In 2007, the Chicago Bulls entered the season with high expectations.
The franchise was coming off a 49-win campaign and, after drafting Joakim Noah, largely opted for continuity, signing veteran forward Joe Smith in free agency.
By season’s end, they had flamed out. They opened 9-16, leading to coach Scott Skiles’ departure on Christmas Eve. They finished 33-49, engineering a significant trade in February in which lead executive John Paxson moved off his underwhelming free-agent signing of Ben Wallace in a three-team deal.
The only solace? The Bulls fell into draft lottery luck. They cashed in 1.7 percent odds to vault from ninth-best odds to win the lottery and draft Derrick Rose.
Which brings us to today.
The 2022-23 Bulls entered the season with heightened, if not high, expectations.
Coming off a 46-win season in which the franchise ended a four-year playoff drought, internal expectations centered on winning at least one playoff round. After drafting Dalen Terry, management largely opted for continuity, signing veterans Goran Dragić and Andre Drummond in free agency.
There is still time to right matters. But a troubling stretch that featured four straight losses and seven in nine games and a defense that allowed 150 points in regulation for the first time since November 1982 raised questions about what’s next. Then came a modest three-game win streak, whose momentum was totally wasted in a deflating home loss to the lowly Houston Rockets.
Especially because, given the amount of draft capital expended to assemble this roster, the Bulls aren’t necessarily brimming with tradable assets.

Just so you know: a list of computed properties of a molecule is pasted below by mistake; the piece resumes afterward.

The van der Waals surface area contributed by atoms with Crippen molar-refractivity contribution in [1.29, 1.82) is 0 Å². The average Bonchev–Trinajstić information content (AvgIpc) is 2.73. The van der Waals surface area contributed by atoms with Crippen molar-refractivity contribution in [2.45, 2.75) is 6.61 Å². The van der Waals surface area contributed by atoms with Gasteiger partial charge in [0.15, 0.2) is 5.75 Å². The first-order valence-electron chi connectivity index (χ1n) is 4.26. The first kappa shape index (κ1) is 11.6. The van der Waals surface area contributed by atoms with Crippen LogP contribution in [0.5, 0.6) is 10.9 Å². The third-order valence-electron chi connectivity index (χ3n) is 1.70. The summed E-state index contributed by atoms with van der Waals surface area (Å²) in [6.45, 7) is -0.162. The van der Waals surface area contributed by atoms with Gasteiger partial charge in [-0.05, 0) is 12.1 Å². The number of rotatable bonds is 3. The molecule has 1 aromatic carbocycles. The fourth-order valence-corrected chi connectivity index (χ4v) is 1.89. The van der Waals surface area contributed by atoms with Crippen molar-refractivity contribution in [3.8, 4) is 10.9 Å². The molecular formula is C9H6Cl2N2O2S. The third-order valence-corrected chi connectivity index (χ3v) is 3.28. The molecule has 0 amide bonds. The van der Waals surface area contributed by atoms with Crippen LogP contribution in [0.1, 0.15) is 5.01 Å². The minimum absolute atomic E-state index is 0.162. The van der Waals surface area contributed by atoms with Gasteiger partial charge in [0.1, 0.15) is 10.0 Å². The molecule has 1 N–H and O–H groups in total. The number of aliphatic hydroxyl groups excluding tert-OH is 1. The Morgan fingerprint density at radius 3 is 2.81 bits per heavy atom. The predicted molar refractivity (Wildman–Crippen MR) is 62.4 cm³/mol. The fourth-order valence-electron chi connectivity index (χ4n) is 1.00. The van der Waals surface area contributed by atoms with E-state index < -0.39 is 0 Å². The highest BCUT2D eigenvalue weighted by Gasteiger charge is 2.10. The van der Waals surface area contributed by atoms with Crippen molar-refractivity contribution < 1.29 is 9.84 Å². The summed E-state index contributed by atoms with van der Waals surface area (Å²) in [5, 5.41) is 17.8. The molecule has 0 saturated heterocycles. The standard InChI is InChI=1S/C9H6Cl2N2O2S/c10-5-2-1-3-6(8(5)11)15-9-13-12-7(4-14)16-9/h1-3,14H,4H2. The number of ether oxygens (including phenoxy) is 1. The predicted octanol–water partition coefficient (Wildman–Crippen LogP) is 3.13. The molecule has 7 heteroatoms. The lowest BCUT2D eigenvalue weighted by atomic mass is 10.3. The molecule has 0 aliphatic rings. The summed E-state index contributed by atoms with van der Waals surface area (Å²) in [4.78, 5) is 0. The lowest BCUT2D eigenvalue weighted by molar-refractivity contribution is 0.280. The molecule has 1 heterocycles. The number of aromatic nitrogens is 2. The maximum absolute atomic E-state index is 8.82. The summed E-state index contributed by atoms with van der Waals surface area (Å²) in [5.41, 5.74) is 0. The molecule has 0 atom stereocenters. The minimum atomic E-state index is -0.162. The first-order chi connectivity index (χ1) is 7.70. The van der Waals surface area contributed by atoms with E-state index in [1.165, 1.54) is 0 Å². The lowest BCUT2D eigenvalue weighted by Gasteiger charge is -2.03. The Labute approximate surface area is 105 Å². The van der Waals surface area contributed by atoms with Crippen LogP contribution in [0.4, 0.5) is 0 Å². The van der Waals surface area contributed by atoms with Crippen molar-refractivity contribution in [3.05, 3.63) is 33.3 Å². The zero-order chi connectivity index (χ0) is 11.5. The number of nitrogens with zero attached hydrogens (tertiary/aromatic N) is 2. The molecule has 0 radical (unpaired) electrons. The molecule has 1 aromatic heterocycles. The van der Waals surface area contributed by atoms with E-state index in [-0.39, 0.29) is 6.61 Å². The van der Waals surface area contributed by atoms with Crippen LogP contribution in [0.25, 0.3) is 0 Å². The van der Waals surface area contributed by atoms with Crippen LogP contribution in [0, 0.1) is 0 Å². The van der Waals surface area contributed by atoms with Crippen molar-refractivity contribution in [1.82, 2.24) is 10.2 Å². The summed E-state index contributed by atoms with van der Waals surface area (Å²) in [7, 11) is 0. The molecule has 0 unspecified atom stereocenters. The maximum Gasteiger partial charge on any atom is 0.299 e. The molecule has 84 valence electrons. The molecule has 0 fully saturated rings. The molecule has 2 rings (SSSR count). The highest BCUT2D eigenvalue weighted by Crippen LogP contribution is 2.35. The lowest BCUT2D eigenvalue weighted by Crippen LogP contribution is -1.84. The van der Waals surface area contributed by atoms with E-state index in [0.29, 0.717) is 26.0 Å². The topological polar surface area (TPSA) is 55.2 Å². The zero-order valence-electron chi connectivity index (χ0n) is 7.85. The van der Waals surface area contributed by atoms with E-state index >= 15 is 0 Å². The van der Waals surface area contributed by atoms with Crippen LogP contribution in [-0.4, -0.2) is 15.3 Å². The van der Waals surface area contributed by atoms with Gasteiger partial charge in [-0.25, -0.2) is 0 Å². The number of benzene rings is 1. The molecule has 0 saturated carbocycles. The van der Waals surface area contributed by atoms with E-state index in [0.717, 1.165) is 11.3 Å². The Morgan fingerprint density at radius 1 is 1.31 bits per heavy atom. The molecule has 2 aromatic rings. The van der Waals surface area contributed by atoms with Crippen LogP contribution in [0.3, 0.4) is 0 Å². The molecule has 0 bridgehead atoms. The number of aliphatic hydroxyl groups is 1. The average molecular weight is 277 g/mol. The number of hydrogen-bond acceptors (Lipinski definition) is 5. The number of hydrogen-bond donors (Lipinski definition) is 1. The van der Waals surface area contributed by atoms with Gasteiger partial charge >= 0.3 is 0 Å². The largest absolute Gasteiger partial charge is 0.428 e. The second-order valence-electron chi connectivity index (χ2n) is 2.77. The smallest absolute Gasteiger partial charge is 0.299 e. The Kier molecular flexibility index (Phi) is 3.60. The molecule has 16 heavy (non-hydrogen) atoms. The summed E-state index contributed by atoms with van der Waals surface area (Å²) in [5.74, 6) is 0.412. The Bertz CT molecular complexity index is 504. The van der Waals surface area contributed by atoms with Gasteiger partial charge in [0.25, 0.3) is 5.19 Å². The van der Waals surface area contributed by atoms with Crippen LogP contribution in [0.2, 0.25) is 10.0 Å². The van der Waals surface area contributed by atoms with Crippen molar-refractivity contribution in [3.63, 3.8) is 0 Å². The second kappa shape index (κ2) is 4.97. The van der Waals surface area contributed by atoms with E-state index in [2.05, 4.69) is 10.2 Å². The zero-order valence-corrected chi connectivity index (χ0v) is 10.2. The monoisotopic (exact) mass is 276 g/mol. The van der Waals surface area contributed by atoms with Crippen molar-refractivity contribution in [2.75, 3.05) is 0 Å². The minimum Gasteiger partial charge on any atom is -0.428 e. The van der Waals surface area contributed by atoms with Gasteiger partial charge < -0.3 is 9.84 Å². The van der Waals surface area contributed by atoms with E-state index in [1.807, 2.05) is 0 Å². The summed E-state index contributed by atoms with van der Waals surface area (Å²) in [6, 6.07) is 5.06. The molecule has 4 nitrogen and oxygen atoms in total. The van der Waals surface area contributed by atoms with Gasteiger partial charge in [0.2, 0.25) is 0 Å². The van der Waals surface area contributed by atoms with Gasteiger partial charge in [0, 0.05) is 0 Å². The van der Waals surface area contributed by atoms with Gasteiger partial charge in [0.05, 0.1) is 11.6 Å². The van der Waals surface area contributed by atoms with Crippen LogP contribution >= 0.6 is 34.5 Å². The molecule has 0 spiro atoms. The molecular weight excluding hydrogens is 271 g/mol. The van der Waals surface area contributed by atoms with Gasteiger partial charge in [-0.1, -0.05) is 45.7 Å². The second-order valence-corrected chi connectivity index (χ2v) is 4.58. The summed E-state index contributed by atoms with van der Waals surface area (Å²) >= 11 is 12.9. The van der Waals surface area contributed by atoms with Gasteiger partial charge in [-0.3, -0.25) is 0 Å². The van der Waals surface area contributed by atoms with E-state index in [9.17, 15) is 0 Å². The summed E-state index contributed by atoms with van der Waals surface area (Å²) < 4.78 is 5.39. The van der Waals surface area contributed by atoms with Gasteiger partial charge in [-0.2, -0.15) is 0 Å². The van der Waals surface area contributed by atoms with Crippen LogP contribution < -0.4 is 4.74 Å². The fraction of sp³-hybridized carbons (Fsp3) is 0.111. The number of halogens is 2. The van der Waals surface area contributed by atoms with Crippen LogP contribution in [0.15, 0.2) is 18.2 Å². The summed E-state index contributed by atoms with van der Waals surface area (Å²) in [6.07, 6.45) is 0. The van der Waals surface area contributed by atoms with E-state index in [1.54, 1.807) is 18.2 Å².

Coach Billy Donovan isn’t going anywhere, having recently signed a multi-year contract extension that kicks in after the 2023-24 season. If the Bulls do fail to make the playoffs, they’d need similar lottery luck because their first-round pick conveys to the Orlando Magic unless it falls in the top four.
And as for trades, executive vice president Artūras Karnišovas has shown no indications of making a major deal to this point.
Obviously, the latter dynamic could always change.
And if it does, here is a ranking of the value of the Bulls' most likely trade chips, not the ranking of the feasibility of which player could be moved. Given how often management has cited the desire for continuity, standing pat or making a minor move is still very possible.
But if the season continues to spiral this dramatically, a major shakeup may be needed.
1) DeMar DeRozan
The team’s leading scorer also represents its best asset. Even at 33, DeRozan is elite in that department. With a true shooting percentage (.601) just .001 off his career high, he has virtually recreated his efficiency from last season, when he started the All-Star game and made second team All-NBA. He could make sense for a team looking to make a big splash like the Los Angeles Lakers or New York Knicks, or as a contender looking for a final piece.
Plus, DeRozan’s current three-year, $82 million contract runs through next season, giving a potential trade partner an extra year of control and the opportunity to negotiate an extension when that eligibility window opens in the offseason. That, too, is something to keep in mind as the Bulls analyze their options, given DeRozan will deservedly be seeking another lucrative payday.
DeRozan also represents the Bulls’ best opportunity to recoup draft capital. The Bulls surrendered three future first-round picks to assemble this roster — one, from the Nikola Vučević trade, already has been conveyed to Orlando — and likely would desire to restock that cupboard should they pivot off this core.
2) Zach LaVine
LaVine is enduring an up-and-down season that began with him in and out of the lineup as he dealt with a management plan for his twice-surgically repaired knee. Still, he, too, could be coveted by teams like the Lakers and Knicks should he be prominently placed in trade talks.